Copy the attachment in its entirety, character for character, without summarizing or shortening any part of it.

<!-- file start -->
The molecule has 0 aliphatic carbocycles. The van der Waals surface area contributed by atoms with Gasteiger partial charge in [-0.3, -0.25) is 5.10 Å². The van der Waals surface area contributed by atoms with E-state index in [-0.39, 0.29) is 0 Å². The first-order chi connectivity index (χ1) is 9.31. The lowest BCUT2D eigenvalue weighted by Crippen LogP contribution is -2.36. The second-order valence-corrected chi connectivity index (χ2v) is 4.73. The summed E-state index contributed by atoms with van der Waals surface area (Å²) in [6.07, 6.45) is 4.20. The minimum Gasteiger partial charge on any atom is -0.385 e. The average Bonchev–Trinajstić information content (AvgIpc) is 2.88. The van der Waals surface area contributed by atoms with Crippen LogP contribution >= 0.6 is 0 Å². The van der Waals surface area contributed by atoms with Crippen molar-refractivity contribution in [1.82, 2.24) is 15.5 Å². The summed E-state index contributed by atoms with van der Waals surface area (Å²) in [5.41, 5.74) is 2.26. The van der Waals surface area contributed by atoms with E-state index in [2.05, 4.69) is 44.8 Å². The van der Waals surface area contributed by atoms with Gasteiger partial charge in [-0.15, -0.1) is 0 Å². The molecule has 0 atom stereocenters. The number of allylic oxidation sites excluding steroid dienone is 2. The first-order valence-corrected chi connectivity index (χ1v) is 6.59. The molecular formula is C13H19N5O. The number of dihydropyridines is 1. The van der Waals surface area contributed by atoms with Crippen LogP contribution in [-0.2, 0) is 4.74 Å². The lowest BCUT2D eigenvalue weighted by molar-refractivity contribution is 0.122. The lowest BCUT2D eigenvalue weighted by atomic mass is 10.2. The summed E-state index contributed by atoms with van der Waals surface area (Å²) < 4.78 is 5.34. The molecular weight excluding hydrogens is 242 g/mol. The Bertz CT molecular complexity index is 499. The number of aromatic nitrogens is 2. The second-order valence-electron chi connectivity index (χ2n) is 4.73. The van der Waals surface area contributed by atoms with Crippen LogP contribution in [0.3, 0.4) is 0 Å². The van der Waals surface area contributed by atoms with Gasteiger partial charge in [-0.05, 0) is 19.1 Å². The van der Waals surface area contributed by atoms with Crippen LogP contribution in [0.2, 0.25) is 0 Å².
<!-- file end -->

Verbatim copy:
The molecule has 0 aliphatic carbocycles. The van der Waals surface area contributed by atoms with Gasteiger partial charge in [-0.3, -0.25) is 5.10 Å². The van der Waals surface area contributed by atoms with E-state index in [-0.39, 0.29) is 0 Å². The first-order chi connectivity index (χ1) is 9.31. The lowest BCUT2D eigenvalue weighted by Crippen LogP contribution is -2.36. The second-order valence-corrected chi connectivity index (χ2v) is 4.73. The summed E-state index contributed by atoms with van der Waals surface area (Å²) in [6.07, 6.45) is 4.20. The minimum Gasteiger partial charge on any atom is -0.385 e. The average Bonchev–Trinajstić information content (AvgIpc) is 2.88. The van der Waals surface area contributed by atoms with Crippen LogP contribution >= 0.6 is 0 Å². The van der Waals surface area contributed by atoms with Crippen molar-refractivity contribution in [1.82, 2.24) is 15.5 Å². The summed E-state index contributed by atoms with van der Waals surface area (Å²) in [5.41, 5.74) is 2.26. The van der Waals surface area contributed by atoms with E-state index in [2.05, 4.69) is 44.8 Å². The van der Waals surface area contributed by atoms with Gasteiger partial charge in [-0.15, -0.1) is 0 Å². The molecule has 0 atom stereocenters. The number of allylic oxidation sites excluding steroid dienone is 2. The first-order valence-corrected chi connectivity index (χ1v) is 6.59. The molecular formula is C13H19N5O. The number of dihydropyridines is 1. The van der Waals surface area contributed by atoms with Crippen LogP contribution in [-0.2, 0) is 4.74 Å². The lowest BCUT2D eigenvalue weighted by molar-refractivity contribution is 0.122. The lowest BCUT2D eigenvalue weighted by atomic mass is 10.2. The summed E-state index contributed by atoms with van der Waals surface area (Å²) < 4.78 is 5.34. The molecular weight excluding hydrogens is 242 g/mol. The Bertz CT molecular complexity index is 499. The number of aromatic nitrogens is 2. The second-order valence-electron chi connectivity index (χ2n) is 4.73. The van der Waals surface area contributed by atoms with Crippen LogP contribution in [0.3, 0.4) is 0 Å². The van der Waals surface area contributed by atoms with Gasteiger partial charge in [-0.05, 0) is 19.1 Å². The van der Waals surface area contributed by atoms with Crippen LogP contribution in [0.2, 0.25) is 0 Å².